This novel follows the lives of the Gruber family: parents Jack and Rosemary and daughters Meredith, Natalie and Jackie.
As the story opens, Rosemary is celebrating her 35th birthday and the family is about to travel from Oregon to Missouri for Jack’s new job. In Missouri, the Grubers befriend the MacAllisters, whose lifestyle is quite different from theirs; there is the “Gruber way,” and the “MacAllister way.” In the Gruber household, the children are taught, for example, “…that food is served only at the table.” Life there is tidy and well mannered. The MacAllister household is somewhat messy; the rules fewer.
The children navigate their way through school, music lessons and dance classes, becoming known as “the Gruber girls,” just as Jack and his siblings were known as “the Gruber kids.” They sing, act in local plays and enter talent shows, while Rosemary teaches piano and Jack teaches music and leads the college band and chamber orchestra. With the exception of a few bumps in the road, such as the decline of Rosemary’s mother’s health, life moves on a fairly smooth course.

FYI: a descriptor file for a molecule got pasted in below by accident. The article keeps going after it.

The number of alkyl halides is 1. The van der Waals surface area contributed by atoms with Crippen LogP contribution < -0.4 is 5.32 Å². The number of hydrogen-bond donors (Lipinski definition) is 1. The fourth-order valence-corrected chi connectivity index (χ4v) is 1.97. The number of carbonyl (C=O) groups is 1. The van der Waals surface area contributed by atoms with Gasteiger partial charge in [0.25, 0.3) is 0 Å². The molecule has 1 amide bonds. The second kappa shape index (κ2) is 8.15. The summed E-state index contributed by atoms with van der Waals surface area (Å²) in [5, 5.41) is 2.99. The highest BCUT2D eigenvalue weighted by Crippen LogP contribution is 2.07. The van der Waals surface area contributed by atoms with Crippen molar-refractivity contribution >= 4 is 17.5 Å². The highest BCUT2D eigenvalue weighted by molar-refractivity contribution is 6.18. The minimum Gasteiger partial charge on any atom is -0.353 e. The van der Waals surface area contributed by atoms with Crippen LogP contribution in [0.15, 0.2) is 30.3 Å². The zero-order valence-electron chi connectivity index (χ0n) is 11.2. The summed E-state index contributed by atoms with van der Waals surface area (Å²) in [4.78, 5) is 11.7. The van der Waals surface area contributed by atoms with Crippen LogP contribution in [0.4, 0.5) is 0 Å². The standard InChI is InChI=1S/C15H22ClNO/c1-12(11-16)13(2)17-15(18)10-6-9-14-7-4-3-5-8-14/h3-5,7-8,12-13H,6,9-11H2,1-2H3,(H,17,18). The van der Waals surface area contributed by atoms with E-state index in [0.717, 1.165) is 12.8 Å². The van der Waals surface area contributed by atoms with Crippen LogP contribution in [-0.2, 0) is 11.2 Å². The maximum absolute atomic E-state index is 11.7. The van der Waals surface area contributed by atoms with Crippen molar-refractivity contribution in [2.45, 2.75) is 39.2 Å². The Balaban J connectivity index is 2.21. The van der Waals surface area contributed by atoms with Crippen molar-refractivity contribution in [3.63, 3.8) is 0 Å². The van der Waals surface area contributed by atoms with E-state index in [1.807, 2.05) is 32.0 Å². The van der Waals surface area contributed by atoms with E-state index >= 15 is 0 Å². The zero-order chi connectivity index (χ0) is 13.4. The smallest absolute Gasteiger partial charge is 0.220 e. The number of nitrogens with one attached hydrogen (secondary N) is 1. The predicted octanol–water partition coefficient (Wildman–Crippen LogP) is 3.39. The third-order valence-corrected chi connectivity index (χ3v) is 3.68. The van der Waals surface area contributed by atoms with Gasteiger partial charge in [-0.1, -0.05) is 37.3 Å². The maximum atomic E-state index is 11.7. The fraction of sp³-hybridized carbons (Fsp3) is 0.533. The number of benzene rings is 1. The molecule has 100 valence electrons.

True to its title, these are the stories of ordinary people—people who almost always do the right thing, are intelligent and talented with little drama in their lives. While there is very little plot, the writing is descriptive and thoughtful; the characters likeable. Rather than stories, these are slices of life rendered in a straightforward manner.
In less capable hands, the style could grow quickly tiresome, but Dieker takes her time establishing the personalities and relationships, encouraging a bond with her audience. In the end, the book succeeds in drawing readers into this quiet world. It’s likely to be enjoyed by individuals who do not require a great deal of action or drama.
Also available in paperpack.